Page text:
Neutrophils are the most common type of white blood cell. They make up 50 to 60 percent of the total WBC count. These cells help the body fight infection by attacking and destroying bacteria.


Lymphocytes make up 25 to 35 percent of the total WBC count. These cells help the body fight infection by producing antibodies that recognize and destroy viruses, bacteria, and other foreign substances.


Monocytes make up 3 to 8 percent of the total WBC count. These cells help the body fight infection by engulfing and destroying bacteria and other foreign substances.


Eosinophils make up 1 to 3 percent of the total WBC count. These cells help the body fight viral infections and allergies.


Basophils make up 0.5 to 1 percent of the total WBC count. These cells help the body fight infection by releasing substances that destroy bacteria and other foreign substances.


A WBC count can be used to help diagnose infections, inflammation, leukemia, and other disorders.


What is a Platelet Count?

​A platelet count is a medical test that measures the number of platelets in your blood. Platelets are small cells that help your blood clot. A low platelet count can cause bleeding problems.

A normal platelet count is between 150,000 and 450,000 platelets per microliter of blood. If your platelet count is low, it means you have fewer than 150,000 platelets in your blood. This is called thrombocytopenia.

A high platelet count is more than 450,000 platelets per microliter of blood. This is called thrombocytosis.

A platelet count is done as part of a complete blood count (CBC). A CBC is a blood test that measures the cells that make up your blood: red blood cells, white blood cells, and platelets.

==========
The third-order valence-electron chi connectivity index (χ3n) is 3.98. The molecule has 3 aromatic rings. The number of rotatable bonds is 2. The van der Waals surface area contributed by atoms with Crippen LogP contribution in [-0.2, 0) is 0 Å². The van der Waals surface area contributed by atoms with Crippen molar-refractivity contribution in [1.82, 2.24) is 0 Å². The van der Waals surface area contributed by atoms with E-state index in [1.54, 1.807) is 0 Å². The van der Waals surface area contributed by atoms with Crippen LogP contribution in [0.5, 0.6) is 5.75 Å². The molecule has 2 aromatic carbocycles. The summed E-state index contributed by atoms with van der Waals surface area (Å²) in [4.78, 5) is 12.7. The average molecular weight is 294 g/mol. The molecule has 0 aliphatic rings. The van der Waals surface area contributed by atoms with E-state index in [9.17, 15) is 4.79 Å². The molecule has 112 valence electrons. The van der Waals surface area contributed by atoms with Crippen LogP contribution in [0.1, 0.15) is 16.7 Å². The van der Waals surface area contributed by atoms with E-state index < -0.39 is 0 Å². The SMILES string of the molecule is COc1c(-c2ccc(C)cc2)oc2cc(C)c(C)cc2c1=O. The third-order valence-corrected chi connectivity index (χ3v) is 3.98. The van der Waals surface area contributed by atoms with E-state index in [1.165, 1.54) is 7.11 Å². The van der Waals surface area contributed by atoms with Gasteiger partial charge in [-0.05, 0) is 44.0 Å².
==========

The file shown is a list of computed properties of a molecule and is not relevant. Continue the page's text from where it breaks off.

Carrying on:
Your doctor may order a platelet count if you have symptoms of bleeding or easy bruising. A low platelet count can be caused by:

  • Cancer
  • Cirrhosis
  • Hodgkin’s disease
  • Leukemia
  • Medications, such as heparin or quinine
  • Radiation therapy
  • Aplastic anemia
  • Bone marrow problems
  • Viral infections, such as hepatitis C or HIV/AIDS

A high platelet count can be caused by:


  • Cancers of the blood, such as leukemia or myelofibrosis
  • Reactions to medications, such as heparin
  • Infections, such as Epstein-Barr virus or cytomegalovirus (CMV)
  • Inflammatory diseases, such as Kawasaki disease or rheumatoid arthritis
  • Certain blood disorders, such as essential thrombocythemia
  • Pregnancy

Your doctor may also order a platelet count if you’re taking a medication that can affect your platelet count. These medications include:


  • Aspirin
  • Nonsteroidal anti-inflammatory drugs (NSAIDs), such as ibuprofen or naproxen
  • Platelet inhibitors, such as clopidogrel or ticlopidine
  • Corticosteroids, such as prednisone
  • Chemotherapy drugs

A platelet count is a simple blood test. A sample of your blood will be taken and sent to a lab for analysis. You don’t need to prepare for a platelet count.


Interpreting Your CBC and CRP Results

​If you've had a blood test done, you may be wondering what all of the abbreviations and numbers on the results mean. In this blog post, we'll be taking a look at two important blood tests - the CBC (Complete Blood Count) and CRP (C-Reactive Protein) - and interpreting the results.

The CBC measures several important things in your blood, including red blood cells, white blood cells, and platelets. The results of the CBC can give your doctor important information about your overall health.


The red blood cell count measures the number of red blood cells in your blood. Red blood cells carry oxygen to all the tissues in your body. A low red blood cell count may be a sign of anemia, which can be caused by a variety of factors including blood loss, malnutrition, or a bone marrow disorder.